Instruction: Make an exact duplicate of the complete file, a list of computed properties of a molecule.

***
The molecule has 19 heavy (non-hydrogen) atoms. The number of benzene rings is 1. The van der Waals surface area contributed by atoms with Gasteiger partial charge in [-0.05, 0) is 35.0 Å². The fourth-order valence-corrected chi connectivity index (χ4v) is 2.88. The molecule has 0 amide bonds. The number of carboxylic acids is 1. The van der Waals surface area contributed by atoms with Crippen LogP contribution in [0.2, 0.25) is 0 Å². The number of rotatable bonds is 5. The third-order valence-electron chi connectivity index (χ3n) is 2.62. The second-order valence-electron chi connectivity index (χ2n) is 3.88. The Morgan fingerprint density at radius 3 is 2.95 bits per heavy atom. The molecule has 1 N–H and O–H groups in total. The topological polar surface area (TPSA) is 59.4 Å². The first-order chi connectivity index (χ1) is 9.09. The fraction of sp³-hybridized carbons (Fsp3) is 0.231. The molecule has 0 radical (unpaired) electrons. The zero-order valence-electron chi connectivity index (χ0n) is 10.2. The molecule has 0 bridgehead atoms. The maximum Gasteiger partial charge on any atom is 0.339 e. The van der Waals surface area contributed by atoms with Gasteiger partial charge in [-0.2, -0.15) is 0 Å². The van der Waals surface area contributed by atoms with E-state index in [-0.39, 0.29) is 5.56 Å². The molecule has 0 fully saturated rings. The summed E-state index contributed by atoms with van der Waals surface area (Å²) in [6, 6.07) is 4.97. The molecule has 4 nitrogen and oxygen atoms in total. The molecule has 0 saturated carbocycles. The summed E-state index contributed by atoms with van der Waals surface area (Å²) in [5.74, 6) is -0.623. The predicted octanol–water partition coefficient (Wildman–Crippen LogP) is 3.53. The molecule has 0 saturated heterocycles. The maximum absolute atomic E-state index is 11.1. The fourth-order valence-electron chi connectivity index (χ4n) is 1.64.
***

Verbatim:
The molecule has 19 heavy (non-hydrogen) atoms. The number of benzene rings is 1. The van der Waals surface area contributed by atoms with Gasteiger partial charge in [-0.05, 0) is 35.0 Å². The fourth-order valence-corrected chi connectivity index (χ4v) is 2.88. The molecule has 0 amide bonds. The number of carboxylic acids is 1. The van der Waals surface area contributed by atoms with Crippen LogP contribution in [0.2, 0.25) is 0 Å². The number of rotatable bonds is 5. The third-order valence-electron chi connectivity index (χ3n) is 2.62. The second-order valence-electron chi connectivity index (χ2n) is 3.88. The Morgan fingerprint density at radius 3 is 2.95 bits per heavy atom. The molecule has 1 N–H and O–H groups in total. The topological polar surface area (TPSA) is 59.4 Å². The first-order chi connectivity index (χ1) is 9.09. The fraction of sp³-hybridized carbons (Fsp3) is 0.231. The molecule has 0 radical (unpaired) electrons. The zero-order valence-electron chi connectivity index (χ0n) is 10.2. The molecule has 0 bridgehead atoms. The maximum Gasteiger partial charge on any atom is 0.339 e. The van der Waals surface area contributed by atoms with Gasteiger partial charge in [-0.2, -0.15) is 0 Å². The van der Waals surface area contributed by atoms with E-state index in [-0.39, 0.29) is 5.56 Å². The molecule has 0 fully saturated rings. The summed E-state index contributed by atoms with van der Waals surface area (Å²) in [6, 6.07) is 4.97. The molecule has 4 nitrogen and oxygen atoms in total. The molecule has 0 saturated carbocycles. The summed E-state index contributed by atoms with van der Waals surface area (Å²) in [5.74, 6) is -0.623. The predicted octanol–water partition coefficient (Wildman–Crippen LogP) is 3.53. The molecule has 0 saturated heterocycles. The maximum absolute atomic E-state index is 11.1. The fourth-order valence-electron chi connectivity index (χ4n) is 1.64.